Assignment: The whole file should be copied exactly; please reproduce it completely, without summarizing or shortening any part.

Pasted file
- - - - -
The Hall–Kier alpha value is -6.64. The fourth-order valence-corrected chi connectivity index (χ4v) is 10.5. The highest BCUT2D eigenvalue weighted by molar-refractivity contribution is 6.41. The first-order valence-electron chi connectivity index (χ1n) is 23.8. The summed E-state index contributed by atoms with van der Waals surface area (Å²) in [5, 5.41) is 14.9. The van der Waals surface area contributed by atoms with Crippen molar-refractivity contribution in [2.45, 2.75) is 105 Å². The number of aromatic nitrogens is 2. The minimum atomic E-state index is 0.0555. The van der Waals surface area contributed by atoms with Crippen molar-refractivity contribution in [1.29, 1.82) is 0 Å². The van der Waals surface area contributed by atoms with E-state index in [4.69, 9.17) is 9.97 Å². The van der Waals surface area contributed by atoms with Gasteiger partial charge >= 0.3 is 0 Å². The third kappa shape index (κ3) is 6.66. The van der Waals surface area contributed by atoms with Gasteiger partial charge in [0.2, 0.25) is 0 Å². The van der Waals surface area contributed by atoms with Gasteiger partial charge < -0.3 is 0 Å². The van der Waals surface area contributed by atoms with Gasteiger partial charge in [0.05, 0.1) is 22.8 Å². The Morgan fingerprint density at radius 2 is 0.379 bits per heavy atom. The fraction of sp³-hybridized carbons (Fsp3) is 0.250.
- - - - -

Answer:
The Hall–Kier alpha value is -6.64. The fourth-order valence-corrected chi connectivity index (χ4v) is 10.5. The highest BCUT2D eigenvalue weighted by molar-refractivity contribution is 6.41. The first-order valence-electron chi connectivity index (χ1n) is 23.8. The summed E-state index contributed by atoms with van der Waals surface area (Å²) in [5, 5.41) is 14.9. The van der Waals surface area contributed by atoms with Crippen molar-refractivity contribution in [2.45, 2.75) is 105 Å². The number of aromatic nitrogens is 2. The minimum atomic E-state index is 0.0555. The van der Waals surface area contributed by atoms with Crippen molar-refractivity contribution in [1.29, 1.82) is 0 Å². The van der Waals surface area contributed by atoms with E-state index in [4.69, 9.17) is 9.97 Å². The van der Waals surface area contributed by atoms with Gasteiger partial charge >= 0.3 is 0 Å². The third kappa shape index (κ3) is 6.66. The van der Waals surface area contributed by atoms with Gasteiger partial charge in [0.2, 0.25) is 0 Å². The van der Waals surface area contributed by atoms with Gasteiger partial charge < -0.3 is 0 Å². The van der Waals surface area contributed by atoms with Gasteiger partial charge in [0.05, 0.1) is 22.8 Å². The Morgan fingerprint density at radius 2 is 0.379 bits per heavy atom. The fraction of sp³-hybridized carbons (Fsp3) is 0.250.